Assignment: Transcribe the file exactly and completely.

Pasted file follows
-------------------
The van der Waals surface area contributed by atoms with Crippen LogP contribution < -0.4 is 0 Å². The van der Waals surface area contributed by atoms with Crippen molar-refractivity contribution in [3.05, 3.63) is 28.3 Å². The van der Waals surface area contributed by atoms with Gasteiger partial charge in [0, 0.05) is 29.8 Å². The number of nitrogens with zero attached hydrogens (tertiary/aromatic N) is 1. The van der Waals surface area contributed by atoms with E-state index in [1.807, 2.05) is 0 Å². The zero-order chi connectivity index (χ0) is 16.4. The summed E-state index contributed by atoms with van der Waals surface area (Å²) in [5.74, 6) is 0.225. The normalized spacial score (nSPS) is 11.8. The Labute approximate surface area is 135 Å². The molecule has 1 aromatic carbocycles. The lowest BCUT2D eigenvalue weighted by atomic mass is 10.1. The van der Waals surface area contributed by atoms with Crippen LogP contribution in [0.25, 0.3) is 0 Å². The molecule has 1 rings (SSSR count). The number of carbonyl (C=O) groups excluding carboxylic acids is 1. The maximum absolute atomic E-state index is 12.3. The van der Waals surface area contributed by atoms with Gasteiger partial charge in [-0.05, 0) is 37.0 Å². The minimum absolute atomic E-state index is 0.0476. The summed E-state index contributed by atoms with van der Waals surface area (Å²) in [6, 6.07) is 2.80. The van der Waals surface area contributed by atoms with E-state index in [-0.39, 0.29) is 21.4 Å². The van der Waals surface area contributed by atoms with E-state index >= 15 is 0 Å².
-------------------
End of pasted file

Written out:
The van der Waals surface area contributed by atoms with Crippen LogP contribution < -0.4 is 0 Å². The van der Waals surface area contributed by atoms with Crippen molar-refractivity contribution in [3.05, 3.63) is 28.3 Å². The van der Waals surface area contributed by atoms with Gasteiger partial charge in [0, 0.05) is 29.8 Å². The number of nitrogens with zero attached hydrogens (tertiary/aromatic N) is 1. The van der Waals surface area contributed by atoms with E-state index in [1.807, 2.05) is 0 Å². The zero-order chi connectivity index (χ0) is 16.4. The summed E-state index contributed by atoms with van der Waals surface area (Å²) in [5.74, 6) is 0.225. The normalized spacial score (nSPS) is 11.8. The Labute approximate surface area is 135 Å². The molecule has 1 aromatic carbocycles. The lowest BCUT2D eigenvalue weighted by atomic mass is 10.1. The van der Waals surface area contributed by atoms with Crippen LogP contribution in [0.25, 0.3) is 0 Å². The molecule has 1 rings (SSSR count). The number of carbonyl (C=O) groups excluding carboxylic acids is 1. The maximum absolute atomic E-state index is 12.3. The van der Waals surface area contributed by atoms with Gasteiger partial charge in [-0.05, 0) is 37.0 Å². The minimum absolute atomic E-state index is 0.0476. The summed E-state index contributed by atoms with van der Waals surface area (Å²) in [6, 6.07) is 2.80. The van der Waals surface area contributed by atoms with E-state index in [-0.39, 0.29) is 21.4 Å². The van der Waals surface area contributed by atoms with E-state index >= 15 is 0 Å².